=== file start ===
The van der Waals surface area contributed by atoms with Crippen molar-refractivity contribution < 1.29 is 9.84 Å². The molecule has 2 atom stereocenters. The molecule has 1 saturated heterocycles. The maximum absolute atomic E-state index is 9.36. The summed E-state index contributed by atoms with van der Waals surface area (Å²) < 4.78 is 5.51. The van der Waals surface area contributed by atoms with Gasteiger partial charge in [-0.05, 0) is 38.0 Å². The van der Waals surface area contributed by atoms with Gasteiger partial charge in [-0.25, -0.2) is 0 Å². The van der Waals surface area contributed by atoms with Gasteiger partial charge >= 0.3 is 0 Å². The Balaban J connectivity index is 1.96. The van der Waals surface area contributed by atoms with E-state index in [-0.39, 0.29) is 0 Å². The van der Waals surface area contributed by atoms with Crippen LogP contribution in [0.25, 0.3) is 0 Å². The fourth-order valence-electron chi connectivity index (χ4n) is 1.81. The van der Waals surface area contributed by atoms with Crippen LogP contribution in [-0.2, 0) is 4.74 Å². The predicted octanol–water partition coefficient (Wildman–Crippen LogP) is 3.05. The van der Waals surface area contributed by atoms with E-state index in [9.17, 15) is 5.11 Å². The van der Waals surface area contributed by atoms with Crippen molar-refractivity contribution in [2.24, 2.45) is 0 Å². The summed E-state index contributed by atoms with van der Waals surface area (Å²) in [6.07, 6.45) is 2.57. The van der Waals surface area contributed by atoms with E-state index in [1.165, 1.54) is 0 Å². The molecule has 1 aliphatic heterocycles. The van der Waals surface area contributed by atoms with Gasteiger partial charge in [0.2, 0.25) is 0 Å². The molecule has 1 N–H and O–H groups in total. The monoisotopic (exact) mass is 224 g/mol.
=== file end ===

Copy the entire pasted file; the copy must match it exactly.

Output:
The van der Waals surface area contributed by atoms with Crippen molar-refractivity contribution < 1.29 is 9.84 Å². The molecule has 2 atom stereocenters. The molecule has 1 saturated heterocycles. The maximum absolute atomic E-state index is 9.36. The summed E-state index contributed by atoms with van der Waals surface area (Å²) < 4.78 is 5.51. The van der Waals surface area contributed by atoms with Gasteiger partial charge in [-0.05, 0) is 38.0 Å². The van der Waals surface area contributed by atoms with Gasteiger partial charge in [-0.25, -0.2) is 0 Å². The van der Waals surface area contributed by atoms with Gasteiger partial charge >= 0.3 is 0 Å². The Balaban J connectivity index is 1.96. The van der Waals surface area contributed by atoms with E-state index in [-0.39, 0.29) is 0 Å². The van der Waals surface area contributed by atoms with Crippen LogP contribution in [0.25, 0.3) is 0 Å². The fourth-order valence-electron chi connectivity index (χ4n) is 1.81. The van der Waals surface area contributed by atoms with Crippen LogP contribution in [-0.2, 0) is 4.74 Å². The predicted octanol–water partition coefficient (Wildman–Crippen LogP) is 3.05. The van der Waals surface area contributed by atoms with E-state index in [9.17, 15) is 5.11 Å². The van der Waals surface area contributed by atoms with Crippen molar-refractivity contribution in [2.24, 2.45) is 0 Å². The summed E-state index contributed by atoms with van der Waals surface area (Å²) in [6.07, 6.45) is 2.57. The van der Waals surface area contributed by atoms with E-state index in [1.165, 1.54) is 0 Å². The molecule has 1 aliphatic heterocycles. The van der Waals surface area contributed by atoms with Gasteiger partial charge in [0.2, 0.25) is 0 Å². The molecule has 1 N–H and O–H groups in total. The monoisotopic (exact) mass is 224 g/mol.